In the back room is a strange marble hand sculpture The Other Hand of Victory (ontological madness), 2008 which at first glance appears to be giving us ‘the finger’. In fact it is the ring finger that is raised, and oddly all the other fingers have been removed. The result is iconic, ambiguous, vague, as is its relationship to the installation opposite it. With a little reading, the work yields some content. It is based on the marble sculpture Winged Victory of Samothrace, C.190 BC on display at the Louvre in Paris. One of its hands is badly damaged and displayed in a vitrine. At last, Phelan’s work reveals itself. Unfortunately there isn’t much material provided in Fragile Absolutes to infer this connection to classical sculpture. I wonder: did most viewers get it?
Dominating the room is World War 1 in Colour (the void itself), 2009, a photographic and plywood installation that covers two walls. The work is randomly tiled, alternating between timber and image. The images are immediately identifiable as about a century old and then more specifically by the subtitles underneath them. Phelan has photographed a documentary of the origins of World War I. Further reading reveals that these images are from a free DVD from an Irish Sunday paper. The scale of the work and the weight of history gives the piece strength. I read the subtitles and wonder how accurate this packaged history really is. The stories the people in the images would tell, if they could, would no doubt be troubling. Knowing that the artist spent time on residency in the Balkans yet has decided to produce a work about the area via a free tabloid insert from home is intriguing. How do we know and how do we receive information? Unfortunately I can’t help but think that the inclusion of World War 1 comes off as an afterthought and not a primary theme of investigation.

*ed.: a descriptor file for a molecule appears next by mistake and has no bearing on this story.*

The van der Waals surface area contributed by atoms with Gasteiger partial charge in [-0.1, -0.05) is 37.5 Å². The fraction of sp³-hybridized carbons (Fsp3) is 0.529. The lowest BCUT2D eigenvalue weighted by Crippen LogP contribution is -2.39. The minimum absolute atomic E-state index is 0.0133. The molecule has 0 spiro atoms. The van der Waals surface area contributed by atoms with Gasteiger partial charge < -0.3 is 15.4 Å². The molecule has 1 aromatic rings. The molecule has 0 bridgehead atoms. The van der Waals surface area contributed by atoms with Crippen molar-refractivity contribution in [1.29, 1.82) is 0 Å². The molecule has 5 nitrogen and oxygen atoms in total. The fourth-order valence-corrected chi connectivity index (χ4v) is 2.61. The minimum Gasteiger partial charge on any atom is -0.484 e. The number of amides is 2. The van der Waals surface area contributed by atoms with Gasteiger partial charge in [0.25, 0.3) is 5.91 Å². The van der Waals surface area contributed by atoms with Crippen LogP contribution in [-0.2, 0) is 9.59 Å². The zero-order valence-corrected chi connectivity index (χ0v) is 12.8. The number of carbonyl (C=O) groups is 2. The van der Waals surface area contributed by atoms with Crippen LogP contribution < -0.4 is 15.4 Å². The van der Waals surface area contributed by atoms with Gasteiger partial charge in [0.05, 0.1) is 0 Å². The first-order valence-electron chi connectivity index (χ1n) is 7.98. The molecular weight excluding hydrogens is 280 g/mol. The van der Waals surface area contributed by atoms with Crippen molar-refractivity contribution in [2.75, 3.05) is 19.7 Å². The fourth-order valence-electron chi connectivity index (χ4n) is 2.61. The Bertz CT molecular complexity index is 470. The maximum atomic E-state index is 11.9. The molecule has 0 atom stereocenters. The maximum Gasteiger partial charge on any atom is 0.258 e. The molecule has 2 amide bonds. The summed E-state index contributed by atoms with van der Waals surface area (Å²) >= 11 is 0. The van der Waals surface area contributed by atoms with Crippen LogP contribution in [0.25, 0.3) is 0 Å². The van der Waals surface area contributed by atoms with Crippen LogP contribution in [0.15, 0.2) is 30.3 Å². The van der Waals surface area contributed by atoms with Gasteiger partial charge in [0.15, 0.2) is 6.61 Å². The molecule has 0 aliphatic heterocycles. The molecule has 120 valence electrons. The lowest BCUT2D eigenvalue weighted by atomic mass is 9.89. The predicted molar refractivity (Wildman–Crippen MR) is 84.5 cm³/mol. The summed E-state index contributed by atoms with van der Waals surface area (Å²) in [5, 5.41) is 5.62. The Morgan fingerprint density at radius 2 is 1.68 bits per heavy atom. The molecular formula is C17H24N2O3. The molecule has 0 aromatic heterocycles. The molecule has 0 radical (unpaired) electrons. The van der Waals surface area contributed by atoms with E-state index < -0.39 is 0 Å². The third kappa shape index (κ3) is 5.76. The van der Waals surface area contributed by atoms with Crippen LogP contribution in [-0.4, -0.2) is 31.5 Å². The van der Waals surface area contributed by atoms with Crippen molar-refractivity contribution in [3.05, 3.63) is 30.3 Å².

Phelan’s work dabbles in a range of topics, but is not thorough. Nor is it conceptually coherent. I’m not sure exactly as to why the choice of these specific works or what fundamentally the artist is driven to communicate. Often I feel I’m sorting through unrelated trivia. Is this just bits of odd research that are timely and topical to artists in general or to Phelan in particular? There are many points of intrigue however. The idea and history of camouflage is particularly fascinating. As is Irish ‘boy racer’ culture. I am interested in much of what Phelan peruses, I just wish it was with more intent.
Irish Museum of Modern Art
July 22 – November 1, 2009
by Frank Brannigan
All images courtesy of IMMA.